Tuesday, May 4, 2010

How Do People Learn? What Organizations Should Do To Create Better Training Programs Based on Modern Learning Theory

This article, written by Chris Christensen, is a guide that he suggests corporations should follow (regardless of their industry) in order to provide proper training to their employees that will lead to learning. Based on modern learning studies, Christensen discusses ten (out of fourteen) key principles that he believes every corporate training program (CTP) should adopt.

1. Change the Learner's Mental Models
  • In this step, the trainer is simply trying to open the learner's mind to new ideas; the learner's mind needs to be "unfrozen, then changed, and finally the new mental model must then be refrozen."
2. Training is Only One Part of a Behavior Change Program
  • CTP are only a means to an end, therefore training employees itself does not lead to changed behavior. Other elements necessary include clearly defined objectives, rewards for making desired changes, and accountability for displaying the wanted behavior.
3. People Can't Overcome Their Weaknesses
  • CTP should not focus solely on identifying individuals' weaknesses and training them to overcome those weaknesses. Instead, identifying strengths and training individuals to build upon those to compensate for weaknesses would be more effective.
4. Apply Learning Immediately
  • Christensen suggests adopting a "Just-In-Time (JIT)" training strategy that allows trainees who learn new skills to apply them to their daily tasks immediately. He argues that if CTP does not allow trainees to apply these new skills immediately it could lower morale and lead to negative views of the employer.
5. Training Must Improve the Business
  • Donald Kirkpatrick developed a four-level scale to measure the effectiveness of a CTP
  • Level 1 - Did the trainee feel there was value in the training?
  • Level 2 - Was knowledge or skill acquired by the trainee?
  • Level 3 - Did an improvement in the trainee's behavior result from the training?
  • Level 4 - Did the training increase the quality of the business' performance?
  • Most corporations have some mechanism for achieving Level 1, but Levels 2-4 are mostly conducted at an academic level, but should be adopted by corporations.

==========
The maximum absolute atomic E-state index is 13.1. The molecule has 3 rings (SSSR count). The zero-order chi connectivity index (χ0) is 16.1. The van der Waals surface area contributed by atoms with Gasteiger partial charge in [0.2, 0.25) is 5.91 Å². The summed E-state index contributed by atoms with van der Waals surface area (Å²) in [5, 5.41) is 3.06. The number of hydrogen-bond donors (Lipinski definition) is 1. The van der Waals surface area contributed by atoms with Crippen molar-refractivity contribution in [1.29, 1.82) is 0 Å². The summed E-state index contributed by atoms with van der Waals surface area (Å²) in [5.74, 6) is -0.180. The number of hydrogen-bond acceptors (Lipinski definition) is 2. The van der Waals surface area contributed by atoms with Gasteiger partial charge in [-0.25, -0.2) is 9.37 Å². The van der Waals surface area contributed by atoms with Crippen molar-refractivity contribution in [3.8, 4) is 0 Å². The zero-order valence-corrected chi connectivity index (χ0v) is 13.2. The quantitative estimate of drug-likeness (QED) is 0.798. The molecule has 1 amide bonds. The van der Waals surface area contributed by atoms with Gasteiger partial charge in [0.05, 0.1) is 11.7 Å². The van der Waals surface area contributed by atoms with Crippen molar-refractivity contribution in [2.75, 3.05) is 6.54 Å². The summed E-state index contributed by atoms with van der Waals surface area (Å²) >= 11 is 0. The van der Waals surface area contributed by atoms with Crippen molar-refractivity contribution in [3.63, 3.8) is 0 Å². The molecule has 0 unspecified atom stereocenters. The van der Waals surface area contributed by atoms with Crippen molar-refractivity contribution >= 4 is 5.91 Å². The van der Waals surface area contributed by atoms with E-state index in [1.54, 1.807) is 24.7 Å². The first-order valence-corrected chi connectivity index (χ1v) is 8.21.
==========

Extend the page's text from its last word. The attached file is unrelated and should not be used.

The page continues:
6. Pay Attention to Short Attention Spans
  • In designing a CTP, corporations should take care as to not overload their trainees. That is, do not schedule an eight-hour training session to be completed in only one day. Most of the trainees will have stopped paying attention by the end of the day and effort could be wasted. Instead, although not as cost-effective, corporations should break these sessions down into, say, four two-hour sessions which would be more effective.
7. Employ the Same Technological Tools and Practices in Training that are Used in Work
  • The idea here is quite simple: train the employees in the EXACT same environment that they conduct their day-to-day tasks. For example, if the employees undergoing training normally teleconference every day, then conduct the training via teleconference, and so forth.
8. Employ "Different Strokes for Different Folks"
  • Not everybody learns the same way, some people are visual learners and others may be auditory or kinesthetic learners. In addition, some people may learn in multiple ways and switch between styles (visual to auditory, etc.) Therefore, CTP trainers should employ these three types of learning styles into their teaching methods which would ensure that each student is learning.
9. Training Must Entertain
  • CTP should include a variety of techniques and material that keep the students engaged. After all, if a student is not interested in the class, it's quite likely that very little or no learning took place.
10. Trainers Must Be Experts
  • In the corporate world, most trainees expect trainers to be experts in the subject matter in addition to being a good instructor. That is, a trainer should have experience applying whatever it is he or she may be teaching to others.
In reading this article, it became quite apparent that Christensen believes that learners in the corporate setting have a much more difficult time acquiring new information than students in an academic setting. I believe that the first step, opening the minds, is the most important that any learner/student must accomplish if he or she is going to be learn anything at all.

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